Summary to book report/review on topic "Of men and husbands:Armand and Torwald"
Although they are motivated by different fears, racial taint and masculine taint, both Armand from The Father of Desiree's Baby and Torvald from A Doll's House possess a number of similarities.They are both protective of what they perceive to be their good reputations and both vested with a fair amount of pride…
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Although they are motivated by different fears, racial taint and masculine taint, both Armand from The Father of Desiree's Baby and Torvald from A Doll's House possess a number of similarities.They are both protective of what they perceive to be their good reputations and both vested with a fair amount of pride. Let us write or edit the essay on your topic "Of men and husbands:Armand and Torwald" with a personal 20% discount.. Try it now This is not to say that they are perfectly similar,they most certainly are not,and their most striking differences revolve around the motivations underlying their pride and their willingness or unwillingness to forgive. This essay will examine their similarities and differences as men and husbands.More specifically, this essay will argue that male pride and social conservatism functioned to sharpen the conflicts in the marriages of both men.As a preliminary matter, both Armand and Torvald are prideful men and this pride extends to heir role as husbands.Armand, for instance, has been born into wealth as the child of a wealthy family from Louisiana.When he marries, he selects the daughter of another wealthy Louisiana family. He would appear to be steeped in tradition and proud of his heritage and the tradition.His pride is well-noted by his wife, Desiree whom when commenting about the birth of their new baby, states that "Oh, Armand is the proudest father in the parish, I believe, chiefly because it is a boy, to bear his name; though he says not, -- that he would have loved a girl as well. But I know it isn't true". (Chopin, 70). A careful analysis of Armand's character demonstrates that he comes from a respectable family, that he has married well, and that he is probably quite proud that his child is a man capable of continuing his good name and his family's traditions. There is, implicit in his prideful character, a strong element of social conservatism. This means that Armand values family, appearances, and the white race which presumably represent his being. The subsequent conflict, questions about the racial purity of the child and of Desiree, play out against this backdrop of Armand's prideful nature and the social conservatism of the era in which he existed.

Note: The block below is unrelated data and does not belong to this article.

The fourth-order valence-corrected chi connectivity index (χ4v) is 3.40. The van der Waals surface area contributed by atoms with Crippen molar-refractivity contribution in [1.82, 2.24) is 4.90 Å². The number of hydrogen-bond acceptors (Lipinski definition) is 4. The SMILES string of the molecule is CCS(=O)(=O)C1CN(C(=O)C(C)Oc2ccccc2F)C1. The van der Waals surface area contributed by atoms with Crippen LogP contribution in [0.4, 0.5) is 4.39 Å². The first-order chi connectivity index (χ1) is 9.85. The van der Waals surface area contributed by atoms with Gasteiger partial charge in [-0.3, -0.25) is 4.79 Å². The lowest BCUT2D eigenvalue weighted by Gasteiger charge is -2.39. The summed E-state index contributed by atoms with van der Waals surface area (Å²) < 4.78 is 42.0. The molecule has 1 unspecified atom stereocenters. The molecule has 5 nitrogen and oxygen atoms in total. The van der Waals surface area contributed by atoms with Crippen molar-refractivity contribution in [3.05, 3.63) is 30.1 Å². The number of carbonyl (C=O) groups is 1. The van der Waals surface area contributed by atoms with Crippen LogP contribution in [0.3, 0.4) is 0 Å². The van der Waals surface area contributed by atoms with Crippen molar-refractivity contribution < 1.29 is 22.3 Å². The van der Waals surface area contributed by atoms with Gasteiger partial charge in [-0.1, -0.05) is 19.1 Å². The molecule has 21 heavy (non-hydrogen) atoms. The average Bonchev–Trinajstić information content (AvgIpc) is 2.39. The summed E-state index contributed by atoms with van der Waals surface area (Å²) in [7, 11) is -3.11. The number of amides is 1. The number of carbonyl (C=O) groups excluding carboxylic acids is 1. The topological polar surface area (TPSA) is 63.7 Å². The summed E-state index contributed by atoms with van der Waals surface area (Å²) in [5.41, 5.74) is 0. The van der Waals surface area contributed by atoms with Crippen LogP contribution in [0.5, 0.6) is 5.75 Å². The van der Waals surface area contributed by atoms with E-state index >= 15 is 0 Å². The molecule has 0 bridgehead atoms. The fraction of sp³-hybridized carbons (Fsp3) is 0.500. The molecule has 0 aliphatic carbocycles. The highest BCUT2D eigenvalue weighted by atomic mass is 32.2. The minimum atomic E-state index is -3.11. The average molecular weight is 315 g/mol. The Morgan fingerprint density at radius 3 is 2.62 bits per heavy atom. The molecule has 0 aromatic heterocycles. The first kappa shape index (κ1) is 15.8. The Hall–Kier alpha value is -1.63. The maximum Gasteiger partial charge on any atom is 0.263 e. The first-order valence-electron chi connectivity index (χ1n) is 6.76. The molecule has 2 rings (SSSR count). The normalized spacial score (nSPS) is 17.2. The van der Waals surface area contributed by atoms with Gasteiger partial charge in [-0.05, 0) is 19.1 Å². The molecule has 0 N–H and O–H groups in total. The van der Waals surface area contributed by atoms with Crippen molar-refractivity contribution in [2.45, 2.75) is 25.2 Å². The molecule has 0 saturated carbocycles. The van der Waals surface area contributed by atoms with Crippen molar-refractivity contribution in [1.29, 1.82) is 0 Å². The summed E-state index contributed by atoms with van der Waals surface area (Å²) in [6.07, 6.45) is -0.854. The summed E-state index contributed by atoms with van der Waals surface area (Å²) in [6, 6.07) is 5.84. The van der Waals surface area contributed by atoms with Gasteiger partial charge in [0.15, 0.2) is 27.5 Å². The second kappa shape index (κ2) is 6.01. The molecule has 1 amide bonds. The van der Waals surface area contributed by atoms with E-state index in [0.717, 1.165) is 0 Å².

Torvald can be similarly characterized, though the parallels are not perfectly symmetrical. He, like Armand, is a man full of pride. He is not as wealthy as Armand, quite the contrary, but he is proud of his role as male provider for his wife and for his new promotion which will solidify his role as the male provider. He expresses this pride in the form of admonishments to his wife; the admonishments mainly center on her own financial inferiority and the need to maintain an austere lifestyle. At one point, early on in the play, he says to Nora, "That is like a woman! But seriously, Nora, you know what I think about that. No debt, no borrowing. There can be no freedom or beauty about a home life that depends on borrowing and debt. We two have kept bravely on the straight road so far, and we will go on the same way for the short time longer that there need be any struggle" (Ibsen, Act 1, n.p.). A close examination of the text illustrates that Torvald's pride is operating at many independent levels. First, he is proud of the fact that he is a man rather than a woman and he associates an intellectual superiority and knowledge of the world to his masculinity. Second, he is quite proud of the fact that he can support his household without debt or borrowing, a fact which is untrue, but his false belief is another source of tremendous pride. Finally, he is proud of the fact that his new promotion at work will lead to more money.
It is these similarities between Armand and Torvald, their pride as reflective of the social conservatism of their eras, that ultimately led to their respective crises. For Armand, he was unable to accept that his wife and his son might have been partially black; as a result, he banished both from his home, burned their belongings, and later had to digest the ironically bitter fact that he
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